Welcome to the Quiroz Lab!
The Quiroz Lab mines protein self-assembly across engineered and biological systems. Led by Felipe Garcia Quiroz, we are a diverse team of scientists and biomolecular engineers.
Members of the Quiroz Lab engineer self-assembling materials that are genetically-encoded and stimuli-responsive. Using these materials, together with genetic and protein engineering tools, we tackle exciting challenges in nanotechnology, biotechnology and medicine. We are also interested in dissecting the DNA and genomic parts that encode for such material systems and their emergent biophysical properties at the DNA/genome and protein levels. To learn new principles of self-assembly and stimuli-responsiveness, we take a bioinspired approach. We probe and manipulate self-assembly phenomena within cells and tissues. The resulting findings illuminate fundamental aspects of biology and serve as foundation to engineer advanced biomaterials.
We are part of the Wallace H. Coulter Department of Biomedical Engineering at Georgia Tech and Emory University. Check out our website for more details on our research directions, publications and funding.
[April 12, 2021] Our research informs new avenues to engineer synthetic cells.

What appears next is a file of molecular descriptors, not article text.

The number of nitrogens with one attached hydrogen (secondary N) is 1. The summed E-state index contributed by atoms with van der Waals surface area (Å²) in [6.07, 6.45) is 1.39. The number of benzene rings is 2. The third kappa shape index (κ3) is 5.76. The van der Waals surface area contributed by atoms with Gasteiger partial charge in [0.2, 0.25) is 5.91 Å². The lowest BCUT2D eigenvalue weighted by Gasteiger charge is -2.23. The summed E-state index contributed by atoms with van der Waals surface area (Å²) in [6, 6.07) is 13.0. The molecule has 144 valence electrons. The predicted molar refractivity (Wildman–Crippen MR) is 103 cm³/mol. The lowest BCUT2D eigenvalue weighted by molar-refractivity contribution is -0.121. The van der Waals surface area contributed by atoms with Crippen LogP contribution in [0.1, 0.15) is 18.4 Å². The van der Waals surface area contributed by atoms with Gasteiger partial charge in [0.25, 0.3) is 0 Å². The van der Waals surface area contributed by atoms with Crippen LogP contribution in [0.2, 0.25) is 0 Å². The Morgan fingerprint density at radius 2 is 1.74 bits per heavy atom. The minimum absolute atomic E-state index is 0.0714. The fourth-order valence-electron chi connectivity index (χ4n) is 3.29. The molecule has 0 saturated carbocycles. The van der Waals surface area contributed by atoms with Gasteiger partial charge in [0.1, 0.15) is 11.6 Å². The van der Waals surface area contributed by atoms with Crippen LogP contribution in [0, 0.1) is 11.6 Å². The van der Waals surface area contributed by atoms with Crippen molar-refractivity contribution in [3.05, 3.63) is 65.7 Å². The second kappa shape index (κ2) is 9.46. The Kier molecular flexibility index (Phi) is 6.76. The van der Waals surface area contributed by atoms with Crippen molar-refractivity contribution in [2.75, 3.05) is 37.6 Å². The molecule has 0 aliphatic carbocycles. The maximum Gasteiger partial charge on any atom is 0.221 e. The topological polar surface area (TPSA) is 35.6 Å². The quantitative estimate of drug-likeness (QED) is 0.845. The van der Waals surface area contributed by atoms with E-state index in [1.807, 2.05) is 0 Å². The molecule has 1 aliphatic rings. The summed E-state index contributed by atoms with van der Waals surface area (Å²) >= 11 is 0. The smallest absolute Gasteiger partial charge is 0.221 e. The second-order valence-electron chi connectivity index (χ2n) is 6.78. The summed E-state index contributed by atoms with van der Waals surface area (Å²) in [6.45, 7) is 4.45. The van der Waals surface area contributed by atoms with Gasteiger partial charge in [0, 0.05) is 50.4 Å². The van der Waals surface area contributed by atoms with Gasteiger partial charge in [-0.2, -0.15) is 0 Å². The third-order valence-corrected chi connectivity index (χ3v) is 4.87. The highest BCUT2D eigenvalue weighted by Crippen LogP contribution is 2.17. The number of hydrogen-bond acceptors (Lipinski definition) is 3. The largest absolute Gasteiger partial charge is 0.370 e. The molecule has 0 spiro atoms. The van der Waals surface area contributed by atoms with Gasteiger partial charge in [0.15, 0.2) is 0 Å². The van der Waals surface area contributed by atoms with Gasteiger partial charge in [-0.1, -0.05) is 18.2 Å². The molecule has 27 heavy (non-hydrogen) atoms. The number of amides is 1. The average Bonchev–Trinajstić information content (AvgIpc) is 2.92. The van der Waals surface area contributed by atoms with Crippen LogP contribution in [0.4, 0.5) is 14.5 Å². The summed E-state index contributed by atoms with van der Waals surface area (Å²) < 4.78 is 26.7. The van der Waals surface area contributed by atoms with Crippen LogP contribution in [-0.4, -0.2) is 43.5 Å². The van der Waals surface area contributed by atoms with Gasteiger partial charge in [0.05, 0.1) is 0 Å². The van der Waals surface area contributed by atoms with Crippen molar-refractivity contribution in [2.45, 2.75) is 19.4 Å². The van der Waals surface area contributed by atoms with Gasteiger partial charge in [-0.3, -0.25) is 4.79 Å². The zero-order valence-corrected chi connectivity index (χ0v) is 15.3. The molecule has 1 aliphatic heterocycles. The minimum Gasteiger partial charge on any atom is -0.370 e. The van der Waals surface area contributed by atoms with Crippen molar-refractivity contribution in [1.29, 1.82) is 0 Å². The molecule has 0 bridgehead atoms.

[March 20, 2021] The Italy-based International Center for Theoretical Physics just uploaded a recent research talk from our group.
[March 3, 2021] Why join Coulter BME? Here from us, students and faculty at GT/Emory.[October 7, 2020] We welcome Kai Littlejohn and Camila Giraldo as new PhD students. [August 3, 2020] We welcome Alexa Avecilla, who just joined the lab as a PhD student. [March 13, 2020] Our most recent work on liquid-liquid phase separation in skin was just published in Science!
ABOUT THE COVER ART
The art in our homepage was created by Markos Kay for the Quiroz Lab. This illustration depicts our efforts to engineer and dissect the self-assembly of genetically-encoded materials. In nature, these complex materials are often built from simple, repetitive and disordered building blocks. Here, intrinsically-disordered proteins, at the bottom, assemble over space and time to yield highly-ordered nanostructures on the surface.